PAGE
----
There are several misconceptions floating around craft beer brewing circles about centrifuges – the brew separators that cut considerable time from the filtration step after fermentation and maturation.
To bust these myths we raised six claims against centrifuges with Alfa Laval’s centrifuge expert Joakim Gustafsson to separate the fact from the fiction.
1. Centrifugation destroys the flavour of the beer
Joakim said: “On the contrary, the centrifuge helps you control exposure to yeast allowing for better control flavour stability without removing any flavours which you risk doing with a filter. The centrifuge also allows you to experiment to create new exciting products with new ingredients that previously may have been difficult to remove by conventional tank to tank transfers or filtration. Centrifugation allows you to transfer beer-off earlier removing and inhibiting unwanted flavours from prolonged dry hopping or astringent flavours from hop burn. You are also able to inhibit dry hop creep by removing hops and yeast before dry hop creep has a chance to take place.”
2. You need deaerated water & CO2
Joakim said: “No DAW or C02 is required for creating airtight hermetic seals with the Alfa Laval centrifuges compared to conventional hydro hermetic seals. This unique feature using axial hermetic seals allows brewers to minimise oxygen pickup without increasing costs.”
3. Centrifuges are difficult to clean
Joakim said: “Alfa Laval’s centrifuges are self cleaning and have CIP features to make cleaning a breeze, with the added benefit of removing solids from the CIP chemicals and water flushing streams used during cleaning.”
4. A Centrifuge doesn’t replace my DE Filter or Lenticular filter so why change?
Joakim said: “Many breweries running filters will pre-clarify their beers with a centrifuge in order to minimise their loads on their filters, saving them time required for cleaning as well as filter consumables since they don’t need to be replaced as frequently. Also DE filters require operators to handle hazardous chemicals which also need to be disposed of after filtering. A centrifuge can also be used to clarify beer to bright or near bright levels diminishing the need to use a filter at all.”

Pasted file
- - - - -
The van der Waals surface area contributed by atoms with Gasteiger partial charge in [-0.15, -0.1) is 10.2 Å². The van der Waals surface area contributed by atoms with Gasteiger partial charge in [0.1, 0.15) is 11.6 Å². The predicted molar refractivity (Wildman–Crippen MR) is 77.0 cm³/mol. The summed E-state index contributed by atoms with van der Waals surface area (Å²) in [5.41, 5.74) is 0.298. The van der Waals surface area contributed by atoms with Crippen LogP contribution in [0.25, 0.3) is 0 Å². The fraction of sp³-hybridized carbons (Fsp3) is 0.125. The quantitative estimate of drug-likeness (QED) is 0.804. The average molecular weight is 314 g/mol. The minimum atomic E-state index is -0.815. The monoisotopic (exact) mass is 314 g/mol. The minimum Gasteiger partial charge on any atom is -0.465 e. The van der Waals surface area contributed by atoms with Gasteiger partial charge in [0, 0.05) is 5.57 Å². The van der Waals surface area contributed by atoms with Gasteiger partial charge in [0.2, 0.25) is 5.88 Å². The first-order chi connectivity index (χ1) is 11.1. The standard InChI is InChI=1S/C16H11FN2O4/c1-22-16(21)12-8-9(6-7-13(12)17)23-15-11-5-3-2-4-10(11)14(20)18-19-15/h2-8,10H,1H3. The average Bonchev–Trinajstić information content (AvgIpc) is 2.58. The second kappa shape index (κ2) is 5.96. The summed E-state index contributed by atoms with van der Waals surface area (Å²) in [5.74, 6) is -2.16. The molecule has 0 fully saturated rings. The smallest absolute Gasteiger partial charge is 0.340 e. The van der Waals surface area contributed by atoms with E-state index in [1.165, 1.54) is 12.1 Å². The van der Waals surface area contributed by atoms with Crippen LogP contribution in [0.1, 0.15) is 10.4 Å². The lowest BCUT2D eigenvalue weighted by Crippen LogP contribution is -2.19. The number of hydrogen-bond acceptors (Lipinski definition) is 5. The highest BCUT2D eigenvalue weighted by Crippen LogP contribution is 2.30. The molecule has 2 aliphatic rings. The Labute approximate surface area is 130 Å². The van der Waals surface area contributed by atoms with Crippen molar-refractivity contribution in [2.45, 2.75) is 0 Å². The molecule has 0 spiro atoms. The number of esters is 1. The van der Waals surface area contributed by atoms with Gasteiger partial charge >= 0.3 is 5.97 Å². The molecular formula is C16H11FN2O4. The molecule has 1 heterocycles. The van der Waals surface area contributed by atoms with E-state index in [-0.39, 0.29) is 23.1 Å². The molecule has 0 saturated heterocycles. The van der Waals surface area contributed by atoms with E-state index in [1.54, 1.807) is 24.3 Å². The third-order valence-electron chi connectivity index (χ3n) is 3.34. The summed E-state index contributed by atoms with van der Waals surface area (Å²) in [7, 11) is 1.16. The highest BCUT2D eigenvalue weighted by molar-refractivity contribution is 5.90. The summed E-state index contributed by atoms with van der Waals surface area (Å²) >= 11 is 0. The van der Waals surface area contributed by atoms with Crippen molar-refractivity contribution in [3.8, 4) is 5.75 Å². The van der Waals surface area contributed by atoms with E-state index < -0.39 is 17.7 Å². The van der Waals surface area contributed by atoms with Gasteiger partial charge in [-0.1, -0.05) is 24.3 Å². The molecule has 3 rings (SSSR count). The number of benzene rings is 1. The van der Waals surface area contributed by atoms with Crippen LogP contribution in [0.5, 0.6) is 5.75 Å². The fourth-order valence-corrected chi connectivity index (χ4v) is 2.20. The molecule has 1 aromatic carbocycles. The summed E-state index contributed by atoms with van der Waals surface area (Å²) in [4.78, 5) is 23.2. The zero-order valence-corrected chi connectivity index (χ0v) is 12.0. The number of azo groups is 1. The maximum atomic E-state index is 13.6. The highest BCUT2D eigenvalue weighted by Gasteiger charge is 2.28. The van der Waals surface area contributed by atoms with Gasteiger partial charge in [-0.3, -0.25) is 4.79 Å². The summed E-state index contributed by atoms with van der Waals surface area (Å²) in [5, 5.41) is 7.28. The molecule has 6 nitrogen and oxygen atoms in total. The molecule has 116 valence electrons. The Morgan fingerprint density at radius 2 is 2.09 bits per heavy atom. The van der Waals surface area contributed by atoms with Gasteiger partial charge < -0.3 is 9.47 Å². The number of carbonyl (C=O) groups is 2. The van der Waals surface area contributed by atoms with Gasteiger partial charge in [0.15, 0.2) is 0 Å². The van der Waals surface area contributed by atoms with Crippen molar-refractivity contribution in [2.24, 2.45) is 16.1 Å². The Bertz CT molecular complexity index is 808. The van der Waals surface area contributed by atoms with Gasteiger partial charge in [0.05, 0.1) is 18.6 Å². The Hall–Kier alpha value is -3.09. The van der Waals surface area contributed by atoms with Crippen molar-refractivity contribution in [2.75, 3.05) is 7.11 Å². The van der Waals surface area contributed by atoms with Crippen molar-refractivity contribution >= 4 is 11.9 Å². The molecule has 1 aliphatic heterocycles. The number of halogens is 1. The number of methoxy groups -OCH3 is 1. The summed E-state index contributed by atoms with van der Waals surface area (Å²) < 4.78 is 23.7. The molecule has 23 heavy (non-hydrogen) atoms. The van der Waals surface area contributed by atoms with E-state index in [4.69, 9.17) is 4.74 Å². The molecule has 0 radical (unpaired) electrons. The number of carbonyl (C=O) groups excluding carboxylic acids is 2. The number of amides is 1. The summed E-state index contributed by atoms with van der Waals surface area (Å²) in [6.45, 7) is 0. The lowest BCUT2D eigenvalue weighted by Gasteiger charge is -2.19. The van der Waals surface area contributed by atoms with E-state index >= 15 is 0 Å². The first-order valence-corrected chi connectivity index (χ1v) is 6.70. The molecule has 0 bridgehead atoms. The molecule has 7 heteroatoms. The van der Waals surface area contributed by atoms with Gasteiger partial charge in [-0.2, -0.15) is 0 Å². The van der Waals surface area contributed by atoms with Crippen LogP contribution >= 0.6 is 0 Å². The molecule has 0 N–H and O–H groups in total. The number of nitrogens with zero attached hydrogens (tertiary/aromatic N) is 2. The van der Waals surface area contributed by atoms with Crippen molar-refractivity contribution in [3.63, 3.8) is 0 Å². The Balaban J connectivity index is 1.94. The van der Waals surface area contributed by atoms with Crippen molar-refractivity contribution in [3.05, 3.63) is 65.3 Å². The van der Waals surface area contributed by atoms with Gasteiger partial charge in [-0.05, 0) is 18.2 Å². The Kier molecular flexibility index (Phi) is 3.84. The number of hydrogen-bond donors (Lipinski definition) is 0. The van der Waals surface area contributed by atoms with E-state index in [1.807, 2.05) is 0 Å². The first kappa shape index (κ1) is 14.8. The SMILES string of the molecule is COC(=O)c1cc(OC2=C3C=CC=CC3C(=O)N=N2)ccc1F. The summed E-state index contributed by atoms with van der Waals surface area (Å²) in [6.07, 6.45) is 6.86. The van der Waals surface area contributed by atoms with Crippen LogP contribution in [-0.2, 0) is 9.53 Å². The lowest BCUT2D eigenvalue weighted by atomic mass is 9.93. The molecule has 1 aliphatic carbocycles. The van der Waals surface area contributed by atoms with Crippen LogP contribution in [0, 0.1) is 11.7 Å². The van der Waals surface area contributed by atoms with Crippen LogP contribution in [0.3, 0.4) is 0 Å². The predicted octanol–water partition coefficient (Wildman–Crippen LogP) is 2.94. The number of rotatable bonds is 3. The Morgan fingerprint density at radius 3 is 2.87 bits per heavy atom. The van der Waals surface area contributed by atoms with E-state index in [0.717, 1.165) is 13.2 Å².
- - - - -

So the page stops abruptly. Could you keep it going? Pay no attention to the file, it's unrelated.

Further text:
5. A Centrifuge won’t improve my yield or reduce beer losses
Joakim said: “Since the centrifuge discharges solids at very dry levels (22-24% DM) this means that more beer can be harvested from every tank. This helps the brewer reduce beer losses otherwise dumped to the drain and thereby increasing the yield from every batch.”
6. A centrifuge will cause a snow globe effect on my beer due to large shearing forces
Joakim said: “The snow globe or flaking effect is a reaction between different types of proteins and polyphenols and depending on the type of protein or polyphenol. This reaction can take over a month to happen and occurs whether a beer is centrifuged or not. Instead this can be prevented by adding fining agents to avoid the types of unwanted proteins or polyphenols while retaining the ones that are desired. A centrifuge can then help with removing the flakes that are now formed at an earlier stage thanks to the added finings agents. The levels of the unwanted protein variants may vary from season to season, even in the grains used for brewing.”
Technically speaking, it’s a high speed separator (HSS) that is a plug-and-play module designed for simple and cost-effective installation, operation and service. For capacities up to 50 hl/hour, it offers all the same innovations for boosting the yield and quality of your beers – including the unique Axial Hermetic Seal for minimising oxygen pickup.
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Innovations have been at the core of Alfa Laval separation technology for more than 130 years. Co-founder Gustaf de Laval patented the centrifugal cream separator in 1878 and a great number of other inventions. Today, Alfa Laval is a leading global provider of first-rate products in the areas of heat transfer, separation and fluid handling. Alfa Laval provides breweries with a large range of products and process modules that combine increased efficiency and robust reliability with low total lifecycle costs. The company has a long and strong local presence with service centres and field service technicians across Australia and New Zealand.
About Joakim Gustafsson, Global Business Manager, Brewery & Beverages, Alfa Laval
As Global Business Manager for Breweries, Joakim focuses on centrifuge applications within the fast-growing craft brewery industry. A chemical engineer by trade and with a craft brewers diploma, he re-joined Alfa Laval in 2018 after working with beer development in the brewing industry for 4 years and was involved in the development of Alfa Laval’s newest and smallest brewery centrifuge, the Brew 20. In his previous work with Alfa Laval he has also held roles as a materials and chemistry engineer as well as a project manager for building new centrifuge systems. Besides working with beer he has also been a home brewer with over 10 years of brewing experience. Joakim is currently based in the Sweden and travelled to Australia and New Zealand in 2019 to meet local craft breweries to discuss their centrifuge requirements and installations. He also presented a webinar to Oceania breweries in 2020 and is directly involved in local centrifuge projects.